The effect of prequestions on learning from video presentations
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Doctor Shana K. Carpenter and Alexander R. Toftness

This paper examines what effect asking pupils questions before they learn something (prequestioning) has on enhancing their memory of that information. Drawing on studies that test this prequestion effect, the authors argue that this practice has previously been thought to impair learning, as pupils tended to focus on information they were previously questioned about at the expense of non-questioned information. They set out to test this belief.

Focusing particularly on the effects of prequestions when learning from videos, the authors found that when participants viewed an educational video and either answered prequestions prior to each viewing, or viewed the same video without answering prequestions, those who had prequestions retained a greater amount of information in general. This suggests that prequestions do appear to help video-based learning.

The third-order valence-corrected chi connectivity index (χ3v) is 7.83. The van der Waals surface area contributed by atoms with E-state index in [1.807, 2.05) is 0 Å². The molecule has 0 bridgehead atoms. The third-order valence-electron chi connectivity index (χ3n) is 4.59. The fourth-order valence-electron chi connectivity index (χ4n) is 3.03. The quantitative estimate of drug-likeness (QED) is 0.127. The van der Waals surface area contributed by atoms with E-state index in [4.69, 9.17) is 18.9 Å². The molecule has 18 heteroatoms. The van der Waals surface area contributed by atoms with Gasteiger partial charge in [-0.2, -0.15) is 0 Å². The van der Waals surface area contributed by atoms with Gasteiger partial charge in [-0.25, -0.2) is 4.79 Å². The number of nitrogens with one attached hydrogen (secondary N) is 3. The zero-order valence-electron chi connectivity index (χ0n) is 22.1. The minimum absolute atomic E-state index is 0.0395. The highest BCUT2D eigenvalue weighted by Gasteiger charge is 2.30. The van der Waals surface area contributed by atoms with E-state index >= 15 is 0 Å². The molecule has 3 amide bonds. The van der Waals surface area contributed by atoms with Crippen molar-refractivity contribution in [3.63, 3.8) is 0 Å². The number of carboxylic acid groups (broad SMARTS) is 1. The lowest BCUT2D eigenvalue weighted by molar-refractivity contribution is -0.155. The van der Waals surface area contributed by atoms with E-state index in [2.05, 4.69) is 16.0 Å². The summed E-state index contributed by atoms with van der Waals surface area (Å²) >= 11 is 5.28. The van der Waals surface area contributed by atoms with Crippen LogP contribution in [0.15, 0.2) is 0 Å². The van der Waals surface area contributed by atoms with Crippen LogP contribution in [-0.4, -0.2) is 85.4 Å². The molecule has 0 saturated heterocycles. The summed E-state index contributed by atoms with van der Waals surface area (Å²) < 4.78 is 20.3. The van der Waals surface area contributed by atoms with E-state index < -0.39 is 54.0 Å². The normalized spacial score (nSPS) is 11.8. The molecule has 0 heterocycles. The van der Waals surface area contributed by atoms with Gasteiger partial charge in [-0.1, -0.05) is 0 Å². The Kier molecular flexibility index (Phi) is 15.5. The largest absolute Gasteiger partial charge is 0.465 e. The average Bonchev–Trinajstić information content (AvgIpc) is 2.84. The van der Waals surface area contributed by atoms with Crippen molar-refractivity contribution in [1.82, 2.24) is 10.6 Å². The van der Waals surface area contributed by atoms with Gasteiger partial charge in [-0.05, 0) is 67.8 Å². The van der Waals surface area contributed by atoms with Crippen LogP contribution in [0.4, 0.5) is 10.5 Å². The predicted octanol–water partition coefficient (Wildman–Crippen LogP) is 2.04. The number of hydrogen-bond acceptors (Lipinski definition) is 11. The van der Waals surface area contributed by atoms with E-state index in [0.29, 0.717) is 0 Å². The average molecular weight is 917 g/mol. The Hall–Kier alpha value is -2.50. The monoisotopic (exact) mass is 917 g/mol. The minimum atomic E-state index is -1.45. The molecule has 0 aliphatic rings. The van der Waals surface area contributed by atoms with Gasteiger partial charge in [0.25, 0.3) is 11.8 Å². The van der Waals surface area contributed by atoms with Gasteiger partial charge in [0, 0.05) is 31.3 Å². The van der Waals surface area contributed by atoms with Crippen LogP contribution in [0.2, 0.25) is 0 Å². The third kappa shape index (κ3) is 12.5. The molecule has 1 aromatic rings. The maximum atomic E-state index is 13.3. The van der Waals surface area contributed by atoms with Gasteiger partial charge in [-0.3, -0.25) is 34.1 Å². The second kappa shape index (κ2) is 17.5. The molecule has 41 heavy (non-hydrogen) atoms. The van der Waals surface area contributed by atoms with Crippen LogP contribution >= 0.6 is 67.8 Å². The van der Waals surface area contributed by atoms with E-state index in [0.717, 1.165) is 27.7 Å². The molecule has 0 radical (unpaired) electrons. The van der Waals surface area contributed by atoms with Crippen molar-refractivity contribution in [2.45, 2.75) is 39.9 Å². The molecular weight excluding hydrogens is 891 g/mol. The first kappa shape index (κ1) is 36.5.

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Doctor Shana K. Carpenter and Alexander R. Toftness

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Journal of Applied Research in Memory and Cognition

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This academic paper looks at the use of questions before watching videos  (prequestioning) and its impact on video-based learning outcomes for pupils. It may interest educators who are eager to try new platforms for learning. 

Empirical research based on comparison with a control group.


Record ID:
R366 / 473
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